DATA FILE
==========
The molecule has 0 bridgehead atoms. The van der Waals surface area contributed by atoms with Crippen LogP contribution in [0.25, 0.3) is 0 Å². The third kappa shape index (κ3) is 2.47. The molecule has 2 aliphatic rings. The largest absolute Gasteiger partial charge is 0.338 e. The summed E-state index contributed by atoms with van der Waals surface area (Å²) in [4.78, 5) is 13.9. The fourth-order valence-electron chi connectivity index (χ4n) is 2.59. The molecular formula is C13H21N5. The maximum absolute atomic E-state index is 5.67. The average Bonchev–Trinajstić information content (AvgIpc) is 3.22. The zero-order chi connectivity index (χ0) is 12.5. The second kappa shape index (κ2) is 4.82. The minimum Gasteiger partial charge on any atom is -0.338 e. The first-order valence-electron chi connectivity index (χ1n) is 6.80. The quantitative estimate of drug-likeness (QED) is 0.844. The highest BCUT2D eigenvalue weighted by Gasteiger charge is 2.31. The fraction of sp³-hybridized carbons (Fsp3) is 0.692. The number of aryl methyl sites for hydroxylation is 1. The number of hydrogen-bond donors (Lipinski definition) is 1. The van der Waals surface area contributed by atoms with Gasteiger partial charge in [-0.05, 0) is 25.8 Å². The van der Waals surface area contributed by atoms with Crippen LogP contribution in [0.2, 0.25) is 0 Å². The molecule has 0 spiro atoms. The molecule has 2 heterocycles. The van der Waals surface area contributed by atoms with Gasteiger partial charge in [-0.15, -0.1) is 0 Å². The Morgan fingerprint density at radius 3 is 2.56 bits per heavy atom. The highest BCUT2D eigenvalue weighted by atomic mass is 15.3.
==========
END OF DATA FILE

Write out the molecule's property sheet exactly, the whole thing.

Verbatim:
The molecule has 0 bridgehead atoms. The van der Waals surface area contributed by atoms with Crippen LogP contribution in [0.25, 0.3) is 0 Å². The third kappa shape index (κ3) is 2.47. The molecule has 2 aliphatic rings. The largest absolute Gasteiger partial charge is 0.338 e. The summed E-state index contributed by atoms with van der Waals surface area (Å²) in [4.78, 5) is 13.9. The fourth-order valence-electron chi connectivity index (χ4n) is 2.59. The molecular formula is C13H21N5. The maximum absolute atomic E-state index is 5.67. The average Bonchev–Trinajstić information content (AvgIpc) is 3.22. The zero-order chi connectivity index (χ0) is 12.5. The second kappa shape index (κ2) is 4.82. The minimum Gasteiger partial charge on any atom is -0.338 e. The first-order valence-electron chi connectivity index (χ1n) is 6.80. The quantitative estimate of drug-likeness (QED) is 0.844. The highest BCUT2D eigenvalue weighted by Gasteiger charge is 2.31. The fraction of sp³-hybridized carbons (Fsp3) is 0.692. The number of aryl methyl sites for hydroxylation is 1. The number of hydrogen-bond donors (Lipinski definition) is 1. The van der Waals surface area contributed by atoms with Gasteiger partial charge in [-0.05, 0) is 25.8 Å². The van der Waals surface area contributed by atoms with Crippen LogP contribution in [0.2, 0.25) is 0 Å². The molecule has 0 spiro atoms. The molecule has 2 heterocycles. The van der Waals surface area contributed by atoms with Gasteiger partial charge in [-0.15, -0.1) is 0 Å². The Morgan fingerprint density at radius 3 is 2.56 bits per heavy atom. The highest BCUT2D eigenvalue weighted by atomic mass is 15.3.